The turnout estimates indicate that while economically distressed, majority-white communities like Fayette County, Pennsylvania would experience a big increase in turnout, much larger and more racially diverse counties like Los Angeles and Philadelphia would also see higher turnout. Given the impact of socioeconomic resources and the importance of mobilization strategies on turnout, activities taken by community organizers and campaigns during the remainder of the election could certainly influence voter participation and the outcome of the 2020 election.

Organizers and scholars have identified mobilizing activities that, targeted to the right communities, can empower traditionally under-represented voters. For example, Lisa Garcia-Bedolla and Melissa Michelson have shown that both door-to-door and live phone actions, if repeated, have measurable positive effects on turnout. Non-profits conducting client organizing shows particular effectiveness, especially among low-propensity voters. Participation in traditionally over-looked communities increases when voters see that community organizers are attentive to their interests.

UCS partner the Battle for Democracy Fund embodies community-oriented voter empowerment. They support local non-partisan organizations by developing leadership and activism within community groups, schools, churches, synagogues, mosques and more. By activating voters at each step of the process in key states like Ohio, BDF combats voter suppression and works to enfranchise the thousands of voters in cities across the Great Lakes region who are routinely kept out of the political process.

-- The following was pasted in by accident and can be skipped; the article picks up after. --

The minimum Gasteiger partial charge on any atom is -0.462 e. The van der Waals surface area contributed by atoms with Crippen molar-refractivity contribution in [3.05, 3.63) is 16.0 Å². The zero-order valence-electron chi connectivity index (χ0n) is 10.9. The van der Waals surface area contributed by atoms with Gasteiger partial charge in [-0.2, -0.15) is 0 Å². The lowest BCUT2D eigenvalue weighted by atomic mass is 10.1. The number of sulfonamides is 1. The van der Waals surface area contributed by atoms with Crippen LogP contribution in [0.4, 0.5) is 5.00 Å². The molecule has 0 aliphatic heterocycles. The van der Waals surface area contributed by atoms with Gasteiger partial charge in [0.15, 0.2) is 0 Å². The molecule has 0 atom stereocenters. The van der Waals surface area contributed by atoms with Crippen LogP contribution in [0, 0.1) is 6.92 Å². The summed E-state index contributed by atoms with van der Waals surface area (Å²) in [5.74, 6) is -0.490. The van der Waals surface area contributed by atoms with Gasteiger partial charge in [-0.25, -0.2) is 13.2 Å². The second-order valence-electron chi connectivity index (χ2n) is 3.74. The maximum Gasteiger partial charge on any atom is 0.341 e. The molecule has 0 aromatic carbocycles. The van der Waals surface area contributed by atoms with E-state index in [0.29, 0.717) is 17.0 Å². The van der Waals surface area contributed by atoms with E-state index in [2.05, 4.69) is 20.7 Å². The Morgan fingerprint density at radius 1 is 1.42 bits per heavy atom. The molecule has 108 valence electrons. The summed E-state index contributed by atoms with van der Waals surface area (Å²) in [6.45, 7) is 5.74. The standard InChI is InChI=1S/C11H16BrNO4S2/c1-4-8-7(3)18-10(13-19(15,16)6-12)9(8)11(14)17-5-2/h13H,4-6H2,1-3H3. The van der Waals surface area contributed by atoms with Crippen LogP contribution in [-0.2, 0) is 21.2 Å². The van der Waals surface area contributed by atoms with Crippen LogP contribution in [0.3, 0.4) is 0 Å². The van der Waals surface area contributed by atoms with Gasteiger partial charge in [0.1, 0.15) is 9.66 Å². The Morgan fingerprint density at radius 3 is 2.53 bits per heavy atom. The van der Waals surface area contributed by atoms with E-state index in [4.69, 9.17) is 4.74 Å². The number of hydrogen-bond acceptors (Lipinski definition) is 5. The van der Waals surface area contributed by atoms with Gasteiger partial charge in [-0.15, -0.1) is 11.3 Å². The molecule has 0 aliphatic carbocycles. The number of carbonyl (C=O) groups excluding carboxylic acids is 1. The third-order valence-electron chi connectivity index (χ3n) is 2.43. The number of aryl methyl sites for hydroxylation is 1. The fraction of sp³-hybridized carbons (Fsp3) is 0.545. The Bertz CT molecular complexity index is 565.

State and local election officials also have crucial roles to play in supporting effective voter participation. They are, after all, the ones who hold the information that organizations need to recruit voters. County election officials can provide public information to expand the universe of potential voters, data that can reduce socioeconomic inequalities in voting, and help ensure free, fair, and full participation. By watching these counties, listening to local voices, and reporting on the election as it unfolds, we can all help ensure the integrity of the election.

UCS and our partners have developed a disinformation and intimidation worksheet to help voters overcome the threat of active voter suppression and disinformation tactics. As we discuss in greater detail in this worksheet, voters can take action to inoculate themselves from disinformation: avoiding amplification on social media, reporting and flagging falsehoods, and naming bad actors when they are identified. Similarly, all actors should be on the alert for signs of active voter intimidation or physical threats to safety as votes start being cast. Any problems or questions about election practices in your community can be reported to the Election Protection Hotline: 866-OUR-VOTE (866-687-8683) or visit 866ourvote.org.

Finally, every voter should have a plan! For example, this six-step plan can be applied to the specific requirements in whatever state you live in. Wherever you live, find a way to make your vote, and the votes of your community, count.

Marion S. Trikosko